• 525man reports no change. Right here at the 'fest.

The answer? Check all of these other problems. If they get fixed, you might 'feel' the difference in new seals. What? Do seals fix these issues or are they caused by a bunch of other things that can be wrong? Which is it? It's worth pointing out- again- that this is not an exclusive E39 issue. It's marketed for all single and double VANOS cars to 2006 or so.


The answer on Bimmerforums was that the seals take 'time' to set in. Well, which is it? Do we expect 'time to set it,' or should we expect to see an immediate improvement? In this thread alone, we see that some people think that automatics get the best benefit, while others see manual tranmissions are happiest. That's just silly. VANOS shouldn't care what transmission it's setting time for. It's a mechanical device setting variable timing for a set of cams. That's it. That the answers vary from testimonial to testimonial bares proof of their inherent unreliability and fully lacking objectivity.

As for whether or not dry, crusty rubber is reason enough to make a change- well, no. It's not. If the dry crusty rubber does the same thing and performs the same function as new seals and causes no problems, why change them? It's my time and my money. I want it to solve a problem- or better- I want it to improve performance as so many profess, but none have objectively proven.

Last edited by PropellerHead; 12-29-2010 at 02:58 PM.
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Old 12-30-2010, 06:38 AM
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As for whether or not dry, crusty rubber is reason enough to make a change- well, no. It's not. If the dry crusty rubber does the same thing and performs the same function as new seals and causes no problems, why change them?
The (leaking) valve cover gasket that was so brittle I had to remove it in pieces with a hair dryer was enough to convince me that dry, crusty rubber does not do the same thing or perform the same function as new.

Like doru, my butt dyno - which is admittedly not the sort of quantitative data being sought here - told me I had more low-end oomph as well as a more pronounced ~4400rpm kick after replacing my VANOS seals. Mine is a Southern car and has been all its life, though it was experiencing a bit of a rough idle when it was first started in the mornings, even in Summer. It's not doing that any more since the seal replacement.

In light of this thread, I wish I'd saved my old seals so I could send them to someone who could analyze them properly.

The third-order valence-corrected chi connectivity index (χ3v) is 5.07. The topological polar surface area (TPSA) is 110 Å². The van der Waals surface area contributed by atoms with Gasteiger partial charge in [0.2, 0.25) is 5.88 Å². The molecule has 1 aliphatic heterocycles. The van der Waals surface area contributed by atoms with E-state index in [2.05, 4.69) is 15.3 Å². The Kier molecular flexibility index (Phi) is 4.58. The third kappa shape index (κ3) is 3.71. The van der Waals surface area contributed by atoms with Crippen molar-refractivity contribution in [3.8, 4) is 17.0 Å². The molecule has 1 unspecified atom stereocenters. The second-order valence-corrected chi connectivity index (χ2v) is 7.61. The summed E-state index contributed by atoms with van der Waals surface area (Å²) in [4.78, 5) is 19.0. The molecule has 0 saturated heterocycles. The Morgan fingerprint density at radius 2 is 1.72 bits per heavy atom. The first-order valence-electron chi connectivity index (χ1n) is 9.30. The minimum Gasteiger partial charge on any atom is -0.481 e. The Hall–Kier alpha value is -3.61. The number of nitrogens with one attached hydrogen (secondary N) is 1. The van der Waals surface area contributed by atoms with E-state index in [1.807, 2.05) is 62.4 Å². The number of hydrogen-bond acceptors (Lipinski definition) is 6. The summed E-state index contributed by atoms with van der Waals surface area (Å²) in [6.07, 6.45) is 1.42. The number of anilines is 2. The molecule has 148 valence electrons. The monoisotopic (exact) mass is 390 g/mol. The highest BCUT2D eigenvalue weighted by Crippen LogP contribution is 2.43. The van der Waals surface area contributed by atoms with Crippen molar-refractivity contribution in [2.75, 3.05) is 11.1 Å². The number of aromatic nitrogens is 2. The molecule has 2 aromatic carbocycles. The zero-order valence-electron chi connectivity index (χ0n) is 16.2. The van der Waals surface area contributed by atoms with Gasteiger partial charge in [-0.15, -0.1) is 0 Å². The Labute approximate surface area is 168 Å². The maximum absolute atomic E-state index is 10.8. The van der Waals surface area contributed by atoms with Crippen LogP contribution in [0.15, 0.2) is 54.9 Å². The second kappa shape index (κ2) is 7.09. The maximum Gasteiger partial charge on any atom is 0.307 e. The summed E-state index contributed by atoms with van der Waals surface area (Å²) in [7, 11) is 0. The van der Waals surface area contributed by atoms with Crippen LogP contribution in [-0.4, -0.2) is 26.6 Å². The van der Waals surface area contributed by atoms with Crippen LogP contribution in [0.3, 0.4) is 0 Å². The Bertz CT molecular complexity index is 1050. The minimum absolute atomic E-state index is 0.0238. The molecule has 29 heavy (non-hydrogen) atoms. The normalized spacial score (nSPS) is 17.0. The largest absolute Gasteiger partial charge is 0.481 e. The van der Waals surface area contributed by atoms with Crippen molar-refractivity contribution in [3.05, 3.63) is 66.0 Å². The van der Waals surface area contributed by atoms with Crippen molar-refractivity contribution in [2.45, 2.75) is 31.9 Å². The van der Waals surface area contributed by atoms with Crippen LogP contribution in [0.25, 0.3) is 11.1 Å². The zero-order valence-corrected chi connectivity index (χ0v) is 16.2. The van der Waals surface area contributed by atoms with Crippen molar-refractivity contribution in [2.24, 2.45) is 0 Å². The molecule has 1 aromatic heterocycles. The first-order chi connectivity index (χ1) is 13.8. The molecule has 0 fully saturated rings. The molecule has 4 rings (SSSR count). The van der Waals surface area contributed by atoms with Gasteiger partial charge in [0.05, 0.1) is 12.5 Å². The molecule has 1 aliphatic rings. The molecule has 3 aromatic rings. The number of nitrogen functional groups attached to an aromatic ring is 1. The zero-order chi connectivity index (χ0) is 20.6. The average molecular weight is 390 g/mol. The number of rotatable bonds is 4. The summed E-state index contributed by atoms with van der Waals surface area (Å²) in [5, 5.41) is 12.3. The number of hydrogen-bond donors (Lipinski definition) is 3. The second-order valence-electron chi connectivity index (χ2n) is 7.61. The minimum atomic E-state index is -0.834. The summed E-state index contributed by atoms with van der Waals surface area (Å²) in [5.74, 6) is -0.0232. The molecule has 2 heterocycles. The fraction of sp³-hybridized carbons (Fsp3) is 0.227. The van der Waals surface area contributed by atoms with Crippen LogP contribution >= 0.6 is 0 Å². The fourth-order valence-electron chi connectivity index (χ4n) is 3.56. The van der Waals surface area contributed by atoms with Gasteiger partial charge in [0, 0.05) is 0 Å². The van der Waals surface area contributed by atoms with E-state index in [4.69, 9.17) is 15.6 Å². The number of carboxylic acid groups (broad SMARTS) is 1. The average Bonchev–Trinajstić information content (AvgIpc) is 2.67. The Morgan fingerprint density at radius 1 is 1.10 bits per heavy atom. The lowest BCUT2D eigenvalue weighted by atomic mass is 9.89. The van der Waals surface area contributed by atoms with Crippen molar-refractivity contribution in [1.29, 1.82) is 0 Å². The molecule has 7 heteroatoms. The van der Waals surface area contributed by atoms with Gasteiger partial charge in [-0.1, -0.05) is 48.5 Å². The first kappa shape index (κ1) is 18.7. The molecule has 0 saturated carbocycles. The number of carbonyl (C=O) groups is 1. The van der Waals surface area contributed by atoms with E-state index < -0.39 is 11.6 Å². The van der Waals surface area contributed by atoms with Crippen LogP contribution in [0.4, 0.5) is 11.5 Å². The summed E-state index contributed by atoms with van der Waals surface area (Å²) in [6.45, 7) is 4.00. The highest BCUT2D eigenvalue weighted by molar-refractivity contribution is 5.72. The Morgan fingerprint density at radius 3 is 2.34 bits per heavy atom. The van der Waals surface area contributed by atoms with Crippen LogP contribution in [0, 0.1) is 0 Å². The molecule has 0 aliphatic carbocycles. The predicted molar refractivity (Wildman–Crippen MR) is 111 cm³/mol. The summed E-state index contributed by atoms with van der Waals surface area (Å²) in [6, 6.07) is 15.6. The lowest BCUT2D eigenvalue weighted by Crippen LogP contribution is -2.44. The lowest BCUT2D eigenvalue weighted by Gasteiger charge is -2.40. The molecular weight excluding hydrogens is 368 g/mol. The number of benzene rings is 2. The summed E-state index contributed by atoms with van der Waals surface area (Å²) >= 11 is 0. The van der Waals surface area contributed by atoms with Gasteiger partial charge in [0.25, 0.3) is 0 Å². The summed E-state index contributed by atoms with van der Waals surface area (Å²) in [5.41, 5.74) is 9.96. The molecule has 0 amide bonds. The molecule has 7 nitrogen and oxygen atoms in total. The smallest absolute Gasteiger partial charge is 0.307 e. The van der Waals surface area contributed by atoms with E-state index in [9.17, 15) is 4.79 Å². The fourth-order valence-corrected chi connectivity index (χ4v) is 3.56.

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Old 12-30-2010, 07:23 AM
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Join Date: Jul 2009
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Mein Auto: 2001 530 SP/PP/CWP/Slush
Honestly I think if you go back and read the original thread, including all he and Loach did to isolate the seals while ruling out other factors that could be the cause of the problem, you'll find that they did lots of tests that pin-pointed the cause.

If you don't think old rubber under the hood causes running problems and eventual if not immediate performance issues then you have not looked very carefully at your rubber bits!

Regarding the threads you note, I would only point out that these engines are complicated. Installing new Vanos seals may do nothing if the idle/performance issues and "rattle" are caused by other factors (which is exactly what Rajaie pointed out after Rob's post). Idler pulley roller bearings, CCV etc can all cause start-up and drivabiliy issues. Obviously the seals are not a cure all!

Listen I have no horse in this race, and I agree that if one makes performance claims one should back them up with data. That's important. I'd also agree that swapping the seals is not a trivial repair, in time or cost, if you pay for it. I'm not quite sure why a dyno run hasn't been done, if not by Rajaie (who stands to gain the most if it proves his claims) then by someone else. But in my case I feel/felt a definite gain.
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2001 530 Steel Blue Metallic, purchased Dec 03
SP/PP/CWP/Slushbox (I know I know)

OEM M5 bumper, 40% Huper Optik ceramic tint, Dice Silverline Pro iPod adapter, 540SP radial spokes, Zimmerman Z-Coat rotors w/ Hawk HPS pads
"Mods": driveshaft, cooling system, Vanos, CCV, PSR, VCG, FSU, spark plugs, buncha belts-n-hoses, & other things I'd just as soon forget

BMW CCA member for 12 years